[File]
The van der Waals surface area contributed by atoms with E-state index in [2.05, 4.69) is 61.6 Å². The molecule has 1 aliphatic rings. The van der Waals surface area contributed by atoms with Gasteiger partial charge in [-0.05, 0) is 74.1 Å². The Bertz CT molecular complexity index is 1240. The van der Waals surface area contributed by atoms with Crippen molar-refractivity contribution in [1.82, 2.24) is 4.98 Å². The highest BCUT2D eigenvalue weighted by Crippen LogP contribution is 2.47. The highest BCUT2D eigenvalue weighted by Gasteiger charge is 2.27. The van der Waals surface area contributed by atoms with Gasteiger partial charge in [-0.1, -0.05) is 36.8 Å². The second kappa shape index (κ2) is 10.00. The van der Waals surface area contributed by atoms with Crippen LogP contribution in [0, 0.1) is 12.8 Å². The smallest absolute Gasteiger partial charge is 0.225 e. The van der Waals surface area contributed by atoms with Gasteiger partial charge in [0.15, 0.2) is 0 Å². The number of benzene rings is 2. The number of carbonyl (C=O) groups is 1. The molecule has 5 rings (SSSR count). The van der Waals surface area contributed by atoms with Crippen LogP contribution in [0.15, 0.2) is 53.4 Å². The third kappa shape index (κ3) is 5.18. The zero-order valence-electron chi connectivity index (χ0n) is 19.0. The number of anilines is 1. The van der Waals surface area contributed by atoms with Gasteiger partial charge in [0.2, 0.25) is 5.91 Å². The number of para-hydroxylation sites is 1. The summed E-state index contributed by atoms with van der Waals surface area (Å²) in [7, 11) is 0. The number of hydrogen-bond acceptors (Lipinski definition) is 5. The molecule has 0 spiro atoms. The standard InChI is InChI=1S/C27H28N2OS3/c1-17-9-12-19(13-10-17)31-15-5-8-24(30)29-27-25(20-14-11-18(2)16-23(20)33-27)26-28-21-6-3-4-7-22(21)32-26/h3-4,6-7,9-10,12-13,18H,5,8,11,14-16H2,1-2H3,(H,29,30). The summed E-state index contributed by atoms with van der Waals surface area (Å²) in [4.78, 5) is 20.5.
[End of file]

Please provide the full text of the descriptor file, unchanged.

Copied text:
The van der Waals surface area contributed by atoms with E-state index in [2.05, 4.69) is 61.6 Å². The molecule has 1 aliphatic rings. The van der Waals surface area contributed by atoms with Gasteiger partial charge in [-0.05, 0) is 74.1 Å². The Bertz CT molecular complexity index is 1240. The van der Waals surface area contributed by atoms with Crippen molar-refractivity contribution in [1.82, 2.24) is 4.98 Å². The highest BCUT2D eigenvalue weighted by Crippen LogP contribution is 2.47. The highest BCUT2D eigenvalue weighted by Gasteiger charge is 2.27. The van der Waals surface area contributed by atoms with Gasteiger partial charge in [-0.1, -0.05) is 36.8 Å². The second kappa shape index (κ2) is 10.00. The van der Waals surface area contributed by atoms with Crippen LogP contribution in [0, 0.1) is 12.8 Å². The smallest absolute Gasteiger partial charge is 0.225 e. The van der Waals surface area contributed by atoms with Gasteiger partial charge in [0.15, 0.2) is 0 Å². The number of benzene rings is 2. The number of carbonyl (C=O) groups is 1. The molecule has 5 rings (SSSR count). The van der Waals surface area contributed by atoms with Crippen LogP contribution in [0.15, 0.2) is 53.4 Å². The third kappa shape index (κ3) is 5.18. The zero-order valence-electron chi connectivity index (χ0n) is 19.0. The number of anilines is 1. The van der Waals surface area contributed by atoms with Gasteiger partial charge in [0.2, 0.25) is 5.91 Å². The number of para-hydroxylation sites is 1. The summed E-state index contributed by atoms with van der Waals surface area (Å²) in [7, 11) is 0. The number of hydrogen-bond acceptors (Lipinski definition) is 5. The molecule has 0 spiro atoms. The standard InChI is InChI=1S/C27H28N2OS3/c1-17-9-12-19(13-10-17)31-15-5-8-24(30)29-27-25(20-14-11-18(2)16-23(20)33-27)26-28-21-6-3-4-7-22(21)32-26/h3-4,6-7,9-10,12-13,18H,5,8,11,14-16H2,1-2H3,(H,29,30). The summed E-state index contributed by atoms with van der Waals surface area (Å²) in [4.78, 5) is 20.5.